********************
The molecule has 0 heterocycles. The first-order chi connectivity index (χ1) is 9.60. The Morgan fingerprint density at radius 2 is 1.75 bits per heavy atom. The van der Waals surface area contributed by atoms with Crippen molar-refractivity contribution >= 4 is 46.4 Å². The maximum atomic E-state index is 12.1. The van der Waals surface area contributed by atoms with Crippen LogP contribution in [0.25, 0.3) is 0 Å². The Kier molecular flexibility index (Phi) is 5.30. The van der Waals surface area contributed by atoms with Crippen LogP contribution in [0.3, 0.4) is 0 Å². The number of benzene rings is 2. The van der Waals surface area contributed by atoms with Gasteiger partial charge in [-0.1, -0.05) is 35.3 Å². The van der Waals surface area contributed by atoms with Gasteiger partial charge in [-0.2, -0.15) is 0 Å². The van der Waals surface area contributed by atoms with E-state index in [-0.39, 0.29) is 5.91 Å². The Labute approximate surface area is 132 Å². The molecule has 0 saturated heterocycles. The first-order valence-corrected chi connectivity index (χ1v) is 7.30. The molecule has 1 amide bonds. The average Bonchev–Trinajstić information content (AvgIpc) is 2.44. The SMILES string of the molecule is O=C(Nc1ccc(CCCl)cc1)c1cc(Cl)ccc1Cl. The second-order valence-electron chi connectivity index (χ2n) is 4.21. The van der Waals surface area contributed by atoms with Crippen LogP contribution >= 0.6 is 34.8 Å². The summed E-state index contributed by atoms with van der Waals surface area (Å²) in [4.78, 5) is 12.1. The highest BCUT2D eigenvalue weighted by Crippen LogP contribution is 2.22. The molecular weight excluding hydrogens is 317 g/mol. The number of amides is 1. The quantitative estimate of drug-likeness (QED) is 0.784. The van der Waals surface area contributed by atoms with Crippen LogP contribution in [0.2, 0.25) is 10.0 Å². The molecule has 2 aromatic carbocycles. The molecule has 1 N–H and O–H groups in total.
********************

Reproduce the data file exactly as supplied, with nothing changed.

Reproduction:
The molecule has 0 heterocycles. The first-order chi connectivity index (χ1) is 9.60. The Morgan fingerprint density at radius 2 is 1.75 bits per heavy atom. The van der Waals surface area contributed by atoms with Crippen molar-refractivity contribution >= 4 is 46.4 Å². The maximum atomic E-state index is 12.1. The van der Waals surface area contributed by atoms with Crippen LogP contribution in [0.25, 0.3) is 0 Å². The Kier molecular flexibility index (Phi) is 5.30. The van der Waals surface area contributed by atoms with Crippen LogP contribution in [0.3, 0.4) is 0 Å². The number of benzene rings is 2. The van der Waals surface area contributed by atoms with Gasteiger partial charge in [-0.1, -0.05) is 35.3 Å². The van der Waals surface area contributed by atoms with Gasteiger partial charge in [-0.2, -0.15) is 0 Å². The van der Waals surface area contributed by atoms with E-state index in [-0.39, 0.29) is 5.91 Å². The Labute approximate surface area is 132 Å². The molecule has 0 saturated heterocycles. The first-order valence-corrected chi connectivity index (χ1v) is 7.30. The molecule has 1 amide bonds. The average Bonchev–Trinajstić information content (AvgIpc) is 2.44. The SMILES string of the molecule is O=C(Nc1ccc(CCCl)cc1)c1cc(Cl)ccc1Cl. The second-order valence-electron chi connectivity index (χ2n) is 4.21. The van der Waals surface area contributed by atoms with Crippen LogP contribution >= 0.6 is 34.8 Å². The summed E-state index contributed by atoms with van der Waals surface area (Å²) in [4.78, 5) is 12.1. The highest BCUT2D eigenvalue weighted by Crippen LogP contribution is 2.22. The molecular weight excluding hydrogens is 317 g/mol. The number of amides is 1. The quantitative estimate of drug-likeness (QED) is 0.784. The van der Waals surface area contributed by atoms with Crippen LogP contribution in [0.2, 0.25) is 10.0 Å². The molecule has 2 aromatic carbocycles. The molecule has 1 N–H and O–H groups in total.